They were sitting across the table from me, both hurting badly. Married over twenty years, they really wanted to make things work. Both were practicing Christians, and felt it would be wrong to even consider divorce.
But things were not going well. Among other things, she was struggling with his desire and need for sex about twice a week. She had several other current challenges in her life, and giving sex to her husband seemed like asking something of her that she didn’t have to give. The disconnect in their sexual needs was leading to a lot of resentment between them. Neither wanted to cause the other pain, but they were hurting each other consistently and didn’t know how to stop.
How many marriages have been harmed by this kind of sexual disconnect? Does any of this sound familiar?
- You avoid your husband as much as you can, hoping he won’t pursue you for sex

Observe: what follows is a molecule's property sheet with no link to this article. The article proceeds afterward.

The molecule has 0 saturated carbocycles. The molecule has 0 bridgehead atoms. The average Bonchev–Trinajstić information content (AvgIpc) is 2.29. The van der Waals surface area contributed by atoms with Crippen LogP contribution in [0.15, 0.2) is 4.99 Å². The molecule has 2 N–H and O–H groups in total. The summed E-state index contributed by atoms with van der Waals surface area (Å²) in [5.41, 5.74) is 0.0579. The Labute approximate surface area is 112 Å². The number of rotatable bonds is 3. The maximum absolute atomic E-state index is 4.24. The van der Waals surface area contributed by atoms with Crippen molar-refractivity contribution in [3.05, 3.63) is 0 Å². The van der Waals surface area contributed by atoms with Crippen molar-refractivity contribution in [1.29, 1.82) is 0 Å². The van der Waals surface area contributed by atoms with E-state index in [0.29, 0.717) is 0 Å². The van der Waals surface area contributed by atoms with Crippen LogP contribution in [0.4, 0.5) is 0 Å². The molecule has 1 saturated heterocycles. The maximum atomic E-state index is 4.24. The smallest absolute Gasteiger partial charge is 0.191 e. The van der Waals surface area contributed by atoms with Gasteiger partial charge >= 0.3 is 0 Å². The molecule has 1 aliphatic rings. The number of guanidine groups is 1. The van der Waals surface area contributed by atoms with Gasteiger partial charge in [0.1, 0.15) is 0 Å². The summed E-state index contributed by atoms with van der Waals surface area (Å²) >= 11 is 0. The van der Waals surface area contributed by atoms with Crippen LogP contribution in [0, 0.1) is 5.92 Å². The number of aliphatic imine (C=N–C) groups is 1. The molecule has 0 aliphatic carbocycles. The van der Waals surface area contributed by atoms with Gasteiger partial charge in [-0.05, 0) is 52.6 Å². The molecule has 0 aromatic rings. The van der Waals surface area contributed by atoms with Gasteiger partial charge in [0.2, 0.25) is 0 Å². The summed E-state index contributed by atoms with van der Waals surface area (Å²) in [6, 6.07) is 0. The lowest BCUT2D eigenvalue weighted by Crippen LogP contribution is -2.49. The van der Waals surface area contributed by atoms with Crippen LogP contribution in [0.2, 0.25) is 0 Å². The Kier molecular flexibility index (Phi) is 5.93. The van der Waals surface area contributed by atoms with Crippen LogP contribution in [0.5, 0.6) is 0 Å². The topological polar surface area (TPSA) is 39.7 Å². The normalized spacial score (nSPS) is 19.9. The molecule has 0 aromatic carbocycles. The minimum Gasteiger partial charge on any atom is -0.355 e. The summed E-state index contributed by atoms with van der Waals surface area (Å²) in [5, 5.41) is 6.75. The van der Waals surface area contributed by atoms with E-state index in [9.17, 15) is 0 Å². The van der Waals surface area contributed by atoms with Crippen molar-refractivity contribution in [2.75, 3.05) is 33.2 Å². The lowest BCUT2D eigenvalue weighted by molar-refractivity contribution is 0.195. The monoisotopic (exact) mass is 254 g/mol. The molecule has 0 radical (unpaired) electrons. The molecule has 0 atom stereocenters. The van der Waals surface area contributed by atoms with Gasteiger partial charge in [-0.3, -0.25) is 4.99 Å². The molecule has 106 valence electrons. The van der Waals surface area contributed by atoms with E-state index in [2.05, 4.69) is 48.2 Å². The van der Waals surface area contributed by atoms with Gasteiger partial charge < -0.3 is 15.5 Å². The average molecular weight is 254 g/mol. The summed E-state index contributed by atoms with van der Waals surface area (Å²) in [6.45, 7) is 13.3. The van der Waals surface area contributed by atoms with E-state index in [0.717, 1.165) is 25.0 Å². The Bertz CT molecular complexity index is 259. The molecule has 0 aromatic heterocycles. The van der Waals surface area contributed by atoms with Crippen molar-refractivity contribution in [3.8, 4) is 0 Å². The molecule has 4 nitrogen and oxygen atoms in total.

- You give in to sex and end up resenting it, and him
- You pick a fight with him, hoping that will keep him at bay for a while
- You go to bed early or stay up late, trying to avoid being nearby at the most likely times for sex
- You find every excuse to be sick, and you’ve got fifty variations on “I have a headache” to try
- You fantasize about being single again: at least you wouldn’t feel guilty about saying No
- You wonder if there’s something really wrong with you, but you’re too tired to find out
As I tell women regularly in my OB-Gyn practice, a woman’s sexual response is very complicated. She has a much harder time compartmentalizing sex than a man does. If other things in her life or relationships are not going well, it may be hard or even impossible to respond sexually.
I’m going to assume for a moment that you have a genuinely good man for a husband, not perfect, but one who truly wants to be good to you. You recognize that sex together as husband and wife is important to him, and you’d like to handle it better. Here are some things you can do if your husband wants sex and you generally don’t.